Interview with Elisabeth Rohm on the set of Finding Happiness
Can you tell us a little about how you became involved in the film?
Elisabeth: By divine intervention, actually! About a week before the call came, I was having an active longing to deepen my spirituality.
My mother recently passed away - she was very dharmic, and always the one I’d call for the right thing to do. Without her, I was feeling very lost and in need of guidance.
Once you have a child you begin to listen to your inner voice because you have to guide them, and when you lose your mother you have to deepen in your inner voice because you no longer can ask them personally. You begin to really want to hear God speaking to you. I was saying to God, “I need guidance on a daily basis,” and then I got a phone call a week later asking me if I wanted to do this film.
The casting agent had heard that I was somewhat exposed to Eastern philosophy in my childhood, and wondered if I might have a personal interest in it, which of course I do. I met with Shivani, and it was clear in the moment. I was to then Skype with Swami Kriyananda, and feared that I would be grilled on my spiritual qualifications for an hour. Instead he was very brief: “I like your eyes. Yes, let’s do this.”
How was it to be with Swami Kriyananda?
Elisabeth: It is easy to fall into your ego when you are in the presence of someone like Swami, because you can think that you must be pretty profound to get to be around a saint.
As I tried to transcend that privilege of being with him so much, of reacting from a “me” point of view, I realized that when I was with him, I was in the presence of God. It had nothing to do with the two of us - God was simply there, and I began to get into a quiet place and hear this more divine experience.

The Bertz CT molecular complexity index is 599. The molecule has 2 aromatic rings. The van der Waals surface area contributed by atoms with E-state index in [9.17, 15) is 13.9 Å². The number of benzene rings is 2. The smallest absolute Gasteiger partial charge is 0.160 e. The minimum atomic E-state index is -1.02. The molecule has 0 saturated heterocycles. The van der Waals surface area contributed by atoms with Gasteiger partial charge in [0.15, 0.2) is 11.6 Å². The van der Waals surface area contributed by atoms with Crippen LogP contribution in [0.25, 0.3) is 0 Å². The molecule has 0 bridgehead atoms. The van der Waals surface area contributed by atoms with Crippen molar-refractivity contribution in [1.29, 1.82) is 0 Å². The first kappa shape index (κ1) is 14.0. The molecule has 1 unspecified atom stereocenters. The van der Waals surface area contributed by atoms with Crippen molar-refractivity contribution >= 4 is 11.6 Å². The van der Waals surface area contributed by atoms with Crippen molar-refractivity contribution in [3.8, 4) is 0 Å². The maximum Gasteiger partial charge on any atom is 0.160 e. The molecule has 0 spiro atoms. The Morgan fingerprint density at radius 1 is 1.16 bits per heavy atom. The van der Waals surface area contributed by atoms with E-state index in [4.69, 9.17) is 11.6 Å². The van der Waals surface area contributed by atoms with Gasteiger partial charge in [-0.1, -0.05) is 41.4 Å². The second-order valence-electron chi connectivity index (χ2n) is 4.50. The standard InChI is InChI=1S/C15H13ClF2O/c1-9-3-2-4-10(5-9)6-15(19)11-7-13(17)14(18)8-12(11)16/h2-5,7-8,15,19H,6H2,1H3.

He’s funny and human, which makes being around him simple, rather than a much more complex situation. He is one of those people that have made loving God really simple, really easy.
When people see you so moved in the final scene with him, how much of that is you, and how much your character, Juliet?
Elisabeth: I came here with my own personal request to deepen as a person in this life, but I always look at what is going to advance the story in the most believable and dramatic way. What serves this movie and people who would watch it is that Juliet comes in with skepticism and curiosity and maybe a little bit of judgment and discomfort with this lifestyle.
There were times when I was in character and very out of touch with myself as I was spending time with Swami, because it doesn’t serve the movie if it’s always about Elisabeth. However, I also want the film to have some resonance of what was really important to me, and what serves this movie the most is that I’m myself at the end.
After trying to be as truthful in a character as possible, it’s a very uncomfortable feeling to then allow yourself to put yourself on film.
If you’re ready and you happen to stumble on a place like this, it will do something to you. Juliet didn’t come for it and it happened accidentally, and it might not have happened to me, and I would have acted that it did. But it did happen, and I got it.
To share that experience, in that last scene with him, was a deliberate choice to be myself. When I ask Swami to bless me, it’s the first time that I’m really receiving it as Elisabeth. As I stood there right before the scene I said, “let them see what you came for. It’s okay. It’s the most vulnerable you’re ever going to be, but it serves people.”
Whenever you really see an opening like this, a totally real transformation captured on film, it’s like shaktipat for anybody who is seeking God, whether they want to live in a community or not. Shaktipat is when you are touched by a Saint, and their energy goes into you, like a jolt to your system. This movie has that, and part of it is because something really did happen to me here.